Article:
GitWeb Hacking.

Recently I setup gitweb on one of my servers to allow a web-based frontend to any git projects which the users of the server place in their ~/git/ directory.

After playing about with it, I noticed that it allowed for placing a README.html file in the git config directory to allow extra info to be shown on the summary view, managed to get it to pull the README.html file from the actual repository itself, and not the config directory, thus allowing the README.html to be versioned along with everything else, and not require the user to edit it on the server, but rather just edit it locally and push it.

New Phone – T-Mobile G1.

Recently I acquired a T-Mobile G1 to replace my old T-Mobile MDA Vario 2 (HTC Hermes).

All I can say about this phone is that it is quite awesome. I no longer need to run an exchange server to keep my contacts/calendar synced somewhere as the G1 syncs everything to Google Mail/Calendar.

Its a really good phone and I recommend it to anyone who is thinking of getting a new phone, the integration with Google is especially useful, and the full-html (including CSS and javascript) is very nice.

JDesktopPane Replacement

As as I mentioned before I’ve been recently converting an old project to Java.

This old project was an MDI application, and when creating the UI for the conversion, I found the default JDesktopPane to be rather crappy. Google revealed others thought the same, one of the results that turned up was:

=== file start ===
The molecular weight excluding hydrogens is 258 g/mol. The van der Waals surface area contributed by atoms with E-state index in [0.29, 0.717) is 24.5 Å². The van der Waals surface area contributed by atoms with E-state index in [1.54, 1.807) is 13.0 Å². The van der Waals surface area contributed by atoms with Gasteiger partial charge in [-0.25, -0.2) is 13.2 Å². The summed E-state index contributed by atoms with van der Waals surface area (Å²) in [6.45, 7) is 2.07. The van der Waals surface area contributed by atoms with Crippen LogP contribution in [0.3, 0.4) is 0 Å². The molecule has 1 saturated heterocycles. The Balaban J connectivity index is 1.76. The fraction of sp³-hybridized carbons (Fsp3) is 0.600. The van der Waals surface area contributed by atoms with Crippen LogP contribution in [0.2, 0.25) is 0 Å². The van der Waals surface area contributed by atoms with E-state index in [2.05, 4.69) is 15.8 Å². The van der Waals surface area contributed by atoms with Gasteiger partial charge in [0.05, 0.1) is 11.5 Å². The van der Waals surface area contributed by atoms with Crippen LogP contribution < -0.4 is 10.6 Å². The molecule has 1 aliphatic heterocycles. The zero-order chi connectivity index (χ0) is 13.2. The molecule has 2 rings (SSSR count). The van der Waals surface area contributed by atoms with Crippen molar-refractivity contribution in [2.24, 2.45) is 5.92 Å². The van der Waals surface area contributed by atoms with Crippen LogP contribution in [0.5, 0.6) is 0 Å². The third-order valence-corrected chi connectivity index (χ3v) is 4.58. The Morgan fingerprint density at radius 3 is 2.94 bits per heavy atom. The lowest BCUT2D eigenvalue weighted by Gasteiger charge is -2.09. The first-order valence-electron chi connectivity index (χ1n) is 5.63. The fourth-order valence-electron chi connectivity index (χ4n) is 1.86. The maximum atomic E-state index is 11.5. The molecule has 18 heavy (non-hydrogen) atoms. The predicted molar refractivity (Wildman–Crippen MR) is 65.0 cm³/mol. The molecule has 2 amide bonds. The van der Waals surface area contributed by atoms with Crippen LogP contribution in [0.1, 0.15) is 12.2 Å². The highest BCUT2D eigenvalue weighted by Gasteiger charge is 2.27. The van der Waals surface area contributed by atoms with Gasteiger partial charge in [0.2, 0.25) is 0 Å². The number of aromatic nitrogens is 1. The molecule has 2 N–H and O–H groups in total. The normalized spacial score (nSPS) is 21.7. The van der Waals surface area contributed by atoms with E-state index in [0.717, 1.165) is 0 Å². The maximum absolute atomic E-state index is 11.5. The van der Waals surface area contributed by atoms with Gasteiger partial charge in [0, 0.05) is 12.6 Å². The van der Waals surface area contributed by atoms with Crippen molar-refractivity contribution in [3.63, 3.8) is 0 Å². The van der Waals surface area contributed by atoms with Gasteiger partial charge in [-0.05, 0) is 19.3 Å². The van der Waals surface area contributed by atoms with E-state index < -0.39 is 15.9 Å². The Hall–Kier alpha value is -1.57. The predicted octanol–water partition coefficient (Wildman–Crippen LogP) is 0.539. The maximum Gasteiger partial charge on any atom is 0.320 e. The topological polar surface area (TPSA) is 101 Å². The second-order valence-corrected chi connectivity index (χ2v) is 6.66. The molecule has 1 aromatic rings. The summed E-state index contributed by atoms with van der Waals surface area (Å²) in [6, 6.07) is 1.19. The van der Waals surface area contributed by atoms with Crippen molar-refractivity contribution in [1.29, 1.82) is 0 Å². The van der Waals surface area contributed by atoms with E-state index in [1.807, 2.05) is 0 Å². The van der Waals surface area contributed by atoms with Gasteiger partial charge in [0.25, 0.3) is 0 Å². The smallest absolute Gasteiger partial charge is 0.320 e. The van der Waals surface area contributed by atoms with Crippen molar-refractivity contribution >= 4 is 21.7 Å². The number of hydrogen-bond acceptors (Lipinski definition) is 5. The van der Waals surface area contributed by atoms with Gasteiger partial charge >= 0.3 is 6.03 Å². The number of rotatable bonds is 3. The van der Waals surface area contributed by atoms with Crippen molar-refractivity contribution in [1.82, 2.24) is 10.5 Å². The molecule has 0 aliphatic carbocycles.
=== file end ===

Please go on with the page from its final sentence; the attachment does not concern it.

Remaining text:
So, I created DFDesktopPane based on this code, with some extra changes:

  • Frames can’t end up with a negative x/y
  • Respond to resize events of the JViewport parent
  • Iconified icons move themselves to remain inside the desktop at all times.
  • Handles maximised frames correctly (desktop doesn’t scroll, option to hide/remove titlebar)

My modified JDesktopPane can be found as here part of my dflibs Google code project.

Other useful things can be found here, take a look and leave any feedback either here or on the project issue tracker

GMail – apply labels to email from group members

NOTE: The information in this article has been superceeded by this one.

As Noted by Chris recently on IRC, Google Mail lacks a feature in its ability to automatically label/filter messages - you can’t do it based on emails from people in a contact group, short of adding a filter with all their email address on it.

At the time it was mentioned this didn’t affect me, however later when I got round to adding loads of labels/filters in gmail (yay for, nicely coloured inbox!) to nicely separate things for me I also ran into this problem, so came up with the following python script that does it for me.

It checks messages, sees if the sender is in the contacts, then checks each group to see if there is a label with that group name that is not already set, then checks to see if the contact is in the group, and finally sets the label if everything matches up.


I was recently looking at converting an old application from VB6 to Java that used MD5 in its output files as hashes for validation.

The first thing I did was to make a java class that read in the file and checked the hashes, I tried it on a few files and it worked fine, then I found a file that it failed on.